July 16th, 2012 · Charlotte Cosson

Free Ride: The Art (and Science) of Skateboarding

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Raphaël Zarka is a French artist, born in 1977. Although he states that he is mainly a sculptor, he produces works of art in a wide range of media. He first started crafting objects when he attended the Beaux-Arts Academy in Paris before turning to photography, with the intention of documenting them. He then returned to sculpture through the photographic medium. While doing so, he also undertook some amateur research into certain concepts in the history of science—and skateboarding. Soon after, he began writing on these subjects.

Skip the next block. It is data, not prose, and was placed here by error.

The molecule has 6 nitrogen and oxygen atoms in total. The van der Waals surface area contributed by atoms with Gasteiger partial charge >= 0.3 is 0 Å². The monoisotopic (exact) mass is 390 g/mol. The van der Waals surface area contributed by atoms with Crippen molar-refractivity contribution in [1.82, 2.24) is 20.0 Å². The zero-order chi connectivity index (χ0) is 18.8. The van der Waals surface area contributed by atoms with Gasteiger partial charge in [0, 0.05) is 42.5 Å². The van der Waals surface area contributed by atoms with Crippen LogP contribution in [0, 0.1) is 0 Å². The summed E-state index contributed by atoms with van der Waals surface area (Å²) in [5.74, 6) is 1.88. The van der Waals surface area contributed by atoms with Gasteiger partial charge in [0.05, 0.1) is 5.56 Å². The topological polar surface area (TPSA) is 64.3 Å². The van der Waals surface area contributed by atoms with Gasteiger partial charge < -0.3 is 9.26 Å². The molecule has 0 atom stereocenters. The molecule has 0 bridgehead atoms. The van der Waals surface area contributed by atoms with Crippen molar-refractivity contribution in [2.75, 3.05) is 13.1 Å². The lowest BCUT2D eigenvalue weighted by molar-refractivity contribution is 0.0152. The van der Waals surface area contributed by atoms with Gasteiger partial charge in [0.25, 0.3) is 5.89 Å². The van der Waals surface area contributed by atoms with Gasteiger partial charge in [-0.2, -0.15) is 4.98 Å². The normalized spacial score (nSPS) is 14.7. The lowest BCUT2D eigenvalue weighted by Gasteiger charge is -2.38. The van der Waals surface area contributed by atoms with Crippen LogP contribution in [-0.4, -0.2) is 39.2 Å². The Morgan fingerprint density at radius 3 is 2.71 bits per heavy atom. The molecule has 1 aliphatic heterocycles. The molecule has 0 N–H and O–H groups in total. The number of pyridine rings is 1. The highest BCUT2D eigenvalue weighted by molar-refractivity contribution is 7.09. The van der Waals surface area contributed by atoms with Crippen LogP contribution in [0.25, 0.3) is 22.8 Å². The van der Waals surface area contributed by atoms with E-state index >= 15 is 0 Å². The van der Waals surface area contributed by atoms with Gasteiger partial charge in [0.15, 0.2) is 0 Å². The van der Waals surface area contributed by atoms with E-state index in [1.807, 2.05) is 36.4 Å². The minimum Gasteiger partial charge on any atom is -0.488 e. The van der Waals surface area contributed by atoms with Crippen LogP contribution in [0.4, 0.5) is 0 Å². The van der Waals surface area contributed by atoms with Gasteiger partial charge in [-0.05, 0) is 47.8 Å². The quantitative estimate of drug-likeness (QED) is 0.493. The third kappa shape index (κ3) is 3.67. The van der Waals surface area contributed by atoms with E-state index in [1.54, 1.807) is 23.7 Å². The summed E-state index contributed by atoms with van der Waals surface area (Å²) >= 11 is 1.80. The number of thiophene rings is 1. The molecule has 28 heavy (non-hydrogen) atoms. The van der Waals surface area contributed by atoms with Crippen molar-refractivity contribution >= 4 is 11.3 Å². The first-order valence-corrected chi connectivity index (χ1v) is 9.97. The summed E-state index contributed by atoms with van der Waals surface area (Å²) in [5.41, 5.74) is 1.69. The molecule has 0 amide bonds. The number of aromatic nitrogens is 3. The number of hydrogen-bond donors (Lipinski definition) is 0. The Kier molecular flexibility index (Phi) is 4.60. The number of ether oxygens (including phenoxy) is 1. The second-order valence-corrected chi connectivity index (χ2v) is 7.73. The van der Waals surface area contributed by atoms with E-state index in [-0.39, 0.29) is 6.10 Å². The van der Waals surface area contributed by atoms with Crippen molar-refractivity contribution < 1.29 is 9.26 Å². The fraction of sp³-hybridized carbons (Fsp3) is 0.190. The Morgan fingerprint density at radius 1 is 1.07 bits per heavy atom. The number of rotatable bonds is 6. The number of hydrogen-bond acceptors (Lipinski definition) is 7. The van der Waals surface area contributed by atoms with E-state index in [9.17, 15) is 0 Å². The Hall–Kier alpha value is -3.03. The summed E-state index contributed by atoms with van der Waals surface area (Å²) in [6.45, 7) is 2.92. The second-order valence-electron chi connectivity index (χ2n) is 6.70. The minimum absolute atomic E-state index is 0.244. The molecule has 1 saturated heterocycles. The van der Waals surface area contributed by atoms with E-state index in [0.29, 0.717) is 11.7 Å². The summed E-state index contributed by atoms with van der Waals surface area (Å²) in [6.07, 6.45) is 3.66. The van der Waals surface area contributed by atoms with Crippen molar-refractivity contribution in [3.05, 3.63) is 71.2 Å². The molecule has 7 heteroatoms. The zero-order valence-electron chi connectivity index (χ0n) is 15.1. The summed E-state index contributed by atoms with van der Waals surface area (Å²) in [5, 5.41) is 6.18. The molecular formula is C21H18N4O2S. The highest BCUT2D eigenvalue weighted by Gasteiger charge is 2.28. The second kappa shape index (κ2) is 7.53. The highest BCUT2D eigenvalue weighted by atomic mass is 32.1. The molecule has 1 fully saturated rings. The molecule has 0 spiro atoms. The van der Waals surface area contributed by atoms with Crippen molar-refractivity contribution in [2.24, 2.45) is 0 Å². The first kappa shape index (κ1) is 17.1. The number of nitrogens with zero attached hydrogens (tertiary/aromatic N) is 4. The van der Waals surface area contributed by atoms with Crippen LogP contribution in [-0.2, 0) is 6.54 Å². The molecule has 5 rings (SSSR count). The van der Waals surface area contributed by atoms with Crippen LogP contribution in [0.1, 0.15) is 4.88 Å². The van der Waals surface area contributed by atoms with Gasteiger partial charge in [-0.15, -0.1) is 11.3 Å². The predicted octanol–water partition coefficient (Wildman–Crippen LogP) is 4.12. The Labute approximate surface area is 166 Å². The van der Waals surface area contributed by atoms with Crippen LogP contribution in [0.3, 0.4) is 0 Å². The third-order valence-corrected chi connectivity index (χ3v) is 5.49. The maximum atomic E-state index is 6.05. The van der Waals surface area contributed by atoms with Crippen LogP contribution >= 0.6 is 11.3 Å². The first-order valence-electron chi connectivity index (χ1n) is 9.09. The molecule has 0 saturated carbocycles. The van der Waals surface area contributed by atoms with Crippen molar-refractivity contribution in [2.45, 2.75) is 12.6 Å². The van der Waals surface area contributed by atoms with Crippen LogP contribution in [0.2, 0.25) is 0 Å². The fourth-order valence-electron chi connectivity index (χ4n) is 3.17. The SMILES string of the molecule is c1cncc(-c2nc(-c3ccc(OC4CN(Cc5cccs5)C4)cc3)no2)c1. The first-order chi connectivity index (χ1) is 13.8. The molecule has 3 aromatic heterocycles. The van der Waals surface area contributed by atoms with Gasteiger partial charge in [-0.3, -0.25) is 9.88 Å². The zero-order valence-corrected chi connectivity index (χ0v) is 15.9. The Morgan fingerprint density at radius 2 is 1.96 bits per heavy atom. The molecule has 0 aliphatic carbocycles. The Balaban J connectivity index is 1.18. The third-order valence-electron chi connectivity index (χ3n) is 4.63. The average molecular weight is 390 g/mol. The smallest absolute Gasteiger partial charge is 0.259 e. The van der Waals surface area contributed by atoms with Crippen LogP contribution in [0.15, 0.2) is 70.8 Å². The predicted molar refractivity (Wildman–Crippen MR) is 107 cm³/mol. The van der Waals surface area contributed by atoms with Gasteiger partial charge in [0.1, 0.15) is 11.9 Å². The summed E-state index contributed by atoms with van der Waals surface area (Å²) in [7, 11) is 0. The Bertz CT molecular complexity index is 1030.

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For Performa 11, Raphaël Zarka presented a three-part project: a sculptural installation, an essay, and a lecture, each a different component of the same project. Zarka’s principal innovation for that exhibit lay in his prose work, Free Ride, which was partly translated into English for the occasion. In this text, he unveiled his unusual idea that “the skateboard is the involuntary and intuitive continuation of Tony Smith’s road experience, transformed into sculpture by Robert Morris, Carl Andre or Richard Serra.”  To this interesting interpretation of minimal art, he added the idea that Galilean theories and astrological observations like those of Yantra Mandir in Jaïpur were unintentional skateboarding ramps, and similarly that these skateboarding ramps were in fact unconscious or unwitting tools for measuring gravity. This thesis—at first, only a hunch—made Raphaël Zarka embark on some exhaustive research. From there, he published two books on the history and sociology of skateboarding, while trying in his formal practice to merge his interests in this sport with studies in minimal art and the mechanical sciences. He found many pregnant connections between these three very different domains, and then rendered these links through his use of sculpture “in the expanded field” , as well as in a lecture that he further developed. He then recently transcribed his lecture into his essay "Free Ride". It was thus even more intriguing to attend his Performa lecture, which was in a way a mise en abyme: a conference on a conference-based prose work.